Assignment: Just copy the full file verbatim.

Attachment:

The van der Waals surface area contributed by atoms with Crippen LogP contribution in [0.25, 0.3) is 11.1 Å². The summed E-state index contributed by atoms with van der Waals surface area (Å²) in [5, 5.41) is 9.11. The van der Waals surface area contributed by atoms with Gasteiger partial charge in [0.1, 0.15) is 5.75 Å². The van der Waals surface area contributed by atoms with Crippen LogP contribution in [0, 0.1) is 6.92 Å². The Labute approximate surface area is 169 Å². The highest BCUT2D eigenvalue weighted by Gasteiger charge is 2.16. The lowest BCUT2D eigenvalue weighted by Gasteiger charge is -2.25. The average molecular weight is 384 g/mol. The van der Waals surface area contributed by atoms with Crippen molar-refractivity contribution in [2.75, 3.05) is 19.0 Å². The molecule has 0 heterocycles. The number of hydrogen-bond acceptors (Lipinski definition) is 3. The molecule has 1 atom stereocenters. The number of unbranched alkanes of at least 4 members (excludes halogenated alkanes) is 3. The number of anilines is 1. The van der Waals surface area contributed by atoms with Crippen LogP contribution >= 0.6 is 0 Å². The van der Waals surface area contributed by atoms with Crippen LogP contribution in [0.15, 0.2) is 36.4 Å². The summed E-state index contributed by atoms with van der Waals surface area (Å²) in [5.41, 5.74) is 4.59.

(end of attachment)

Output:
The van der Waals surface area contributed by atoms with Crippen LogP contribution in [0.25, 0.3) is 11.1 Å². The summed E-state index contributed by atoms with van der Waals surface area (Å²) in [5, 5.41) is 9.11. The van der Waals surface area contributed by atoms with Gasteiger partial charge in [0.1, 0.15) is 5.75 Å². The van der Waals surface area contributed by atoms with Crippen LogP contribution in [0, 0.1) is 6.92 Å². The Labute approximate surface area is 169 Å². The highest BCUT2D eigenvalue weighted by Gasteiger charge is 2.16. The lowest BCUT2D eigenvalue weighted by Gasteiger charge is -2.25. The average molecular weight is 384 g/mol. The van der Waals surface area contributed by atoms with Crippen molar-refractivity contribution in [2.75, 3.05) is 19.0 Å². The molecule has 0 heterocycles. The number of hydrogen-bond acceptors (Lipinski definition) is 3. The molecule has 1 atom stereocenters. The number of unbranched alkanes of at least 4 members (excludes halogenated alkanes) is 3. The number of anilines is 1. The van der Waals surface area contributed by atoms with Crippen LogP contribution >= 0.6 is 0 Å². The van der Waals surface area contributed by atoms with Crippen LogP contribution in [0.15, 0.2) is 36.4 Å². The summed E-state index contributed by atoms with van der Waals surface area (Å²) in [5.41, 5.74) is 4.59.